My folks believed Vicks salve, Rosebud salve, castor oil, turpentine kerosene, and a lot of love were a cure for everything. Turpentine was always used for stomach worms, three drops on a teaspoon of sugar.

Vicks salve was for colds, castor oil a laxative, and kerosene was good for cuts and bruises. For sprained ankles, you soaked a brown paper bag in vinegar and wrapped tightly for a day or so. If you had croup really bad, molasses mixed with baking soda was eaten slowly.

For congested lungs they made what we called an onion poultice. Onions were cooked and put in a small cloth flour sack and laid on your chest. The fumes and heat did the job.

If you had a really sore throat, a yarn sock was soaked in kerosene and the excess oil squeezed out. The neck was rubbed with Vaseline to keep the skin from blistering, and the sock was pinned around the neck overnight.

Quinine was always taken once a year, just in case of anything unknown. A ball of asafetida might be worn on a string around your neck to ward off contagious things, such as, mumps, measles, or whooping cough.

Friday, May 13, 2005

Country Doctor

Often we gave Doc Martin a ham or canned fruit or eggs. He would just say, "Oh, give me whatever you can spare. I have to eat too." An office call was always 50 cents, including the medicine, which was kept at the office or in his bag. No drug store visits were necessary. Once in a while if Doc had to lance a boil or stitch up some injury, he might ask for about two dollars.

Doc was a dear, dear person. When I had typhoid fever, Doc wanted me to take castor oil and I cried. He bribed me by giving me a dime for each tablespoon full. He was like part of our family. He had a great deal of compassion. He knew I was really sick, and he cared.

When Evie had appendicitis later, he and his wife took her in his little car, drove 30 miles to the hospital for surgery, and stayed until it was over and she was recovering. His wife let Evie lay on her lap all the way to the hospital.

Tuesday, May 10, 2005

Surgery at Home

Everyone then had their babies at home. As I said, my mamma had eleven children, all at home. Once, however, she needed an appendectomy. She did not want to leave the kids, so the doctors, nurse, and neighbor ladies prepared for a day at our house for surgery.

My pappa made an operating table, the date was set, and I watched my mamma walk to the table in her white gown and get on the table. Then we left the house for a while. That was such a dreadful time for me. I hardly knew what surgery meant, but I knew it was bad because my big Sissy went down to the springhouse. She thought she should not cry, so she picked her toenail off to the bleeding point so she could cry and use that for an excuse.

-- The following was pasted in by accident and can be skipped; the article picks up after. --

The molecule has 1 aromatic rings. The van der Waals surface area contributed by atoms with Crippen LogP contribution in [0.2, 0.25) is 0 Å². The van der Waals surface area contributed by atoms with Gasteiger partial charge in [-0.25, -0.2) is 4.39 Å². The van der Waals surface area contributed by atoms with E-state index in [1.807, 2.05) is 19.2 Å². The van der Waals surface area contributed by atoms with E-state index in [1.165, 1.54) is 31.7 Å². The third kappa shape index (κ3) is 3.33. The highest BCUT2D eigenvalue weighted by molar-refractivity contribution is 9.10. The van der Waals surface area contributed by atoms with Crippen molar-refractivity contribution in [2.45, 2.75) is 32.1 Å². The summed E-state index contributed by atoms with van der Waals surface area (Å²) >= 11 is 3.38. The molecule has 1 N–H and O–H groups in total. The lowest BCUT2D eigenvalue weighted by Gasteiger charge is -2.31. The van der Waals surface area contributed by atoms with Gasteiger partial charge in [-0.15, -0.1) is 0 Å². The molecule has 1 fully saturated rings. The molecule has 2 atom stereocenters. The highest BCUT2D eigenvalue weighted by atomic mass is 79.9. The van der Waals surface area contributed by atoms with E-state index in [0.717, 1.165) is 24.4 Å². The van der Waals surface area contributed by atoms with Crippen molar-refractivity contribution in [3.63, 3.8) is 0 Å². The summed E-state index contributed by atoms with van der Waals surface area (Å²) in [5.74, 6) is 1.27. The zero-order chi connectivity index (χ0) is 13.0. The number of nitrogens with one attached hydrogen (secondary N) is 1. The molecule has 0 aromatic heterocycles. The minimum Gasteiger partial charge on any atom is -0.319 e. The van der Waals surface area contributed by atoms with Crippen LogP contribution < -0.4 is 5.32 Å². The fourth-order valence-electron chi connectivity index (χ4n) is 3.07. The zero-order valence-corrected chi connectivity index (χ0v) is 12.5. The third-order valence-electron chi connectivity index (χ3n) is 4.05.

By noon, the surgery was finished and the neighbor ladies had prepared a huge feast. The doctors and everyone ate because they had to spend the day to be sure all went well. My mamma came through fine, even though she was expecting a baby at the time.

My little brother was small. I remember when my mamma could talk, she said, "Bring me my baby." and they took my little black-headed brother in to her. The surgeon and nurse came 30 miles for the operation, and our Doc Martin lived 4 miles away. Doc Atkins, whom we called the pneumonia doctor, was also there. He lived about 15 miles.

Can you imagine doctors who would go that far and spend a whole day for anyone any more? The cost was so small I never even heard it discussed.

Sunday, May 08, 2005

Good Times & Bad

Mrs. Ollie was one of my best buddies, even though she was an old lady and I was just a child. She used to sit on her porch swing and teach me to patch overalls and socks.

She had six sons and one daughter. When she lost her daughter who had four children, she and her husband, who we all called Mr. Sid, went to Illinois, took care of the details, and brought the four children home to raise. Mrs. Ollie and Mr. Sid were old people with their family mostly grown up, so this was a hard task. But they sacrificed and with much love, raised them.

These kids and I grew very fond of each other. We shared a lot of time together. I still see the eldest daughter occasionally. It always brings back sweet memories and some sad time people shared then. We laughed together and cried together if anyone had sorrows.

We respected the family when there was a death to the point that we did not dare work or even hand out a wash on the line when anyone in the neighborhood died. We always sat up nights with the corpse.

Thursday, May 05, 2005

Swimming & Berry Pickin'

Maggie Lee was devilish, but I loved her dearly. I would follow her in anything she could think up. Once on a Sunday morning, we sneaked two gallon buckets with lids and went to a deep creek. Neither of us could swim. We tied the buckets to our shoulders and went swimming. As usual we were caught - by her mom and sister this time. We were in the doghouse for a long time over that one.

One day she told me, "My dad gave me a good thrashing with a peach tree limb." To console her, I said, "That shouldn't have been too bad. Its not near as sharp as a buckberry or hickory switch." She looked at me very sadly and said, "With the peaches on it?"

One of the things I remember especially is the time when wild blackberries ripened. There was an old man who lived along who had acres of pasture land filled with berry vines. He gave permission to anyone who want to pick them.

We went as a whole neighborhood and picked. As long as anyone had an empty bucket, we helped each other. Mrs. Ollie, my Sissy's mother-in-law, who was a precious lady and friend to everyone far and near, always insisted that everyone have buckets well filled.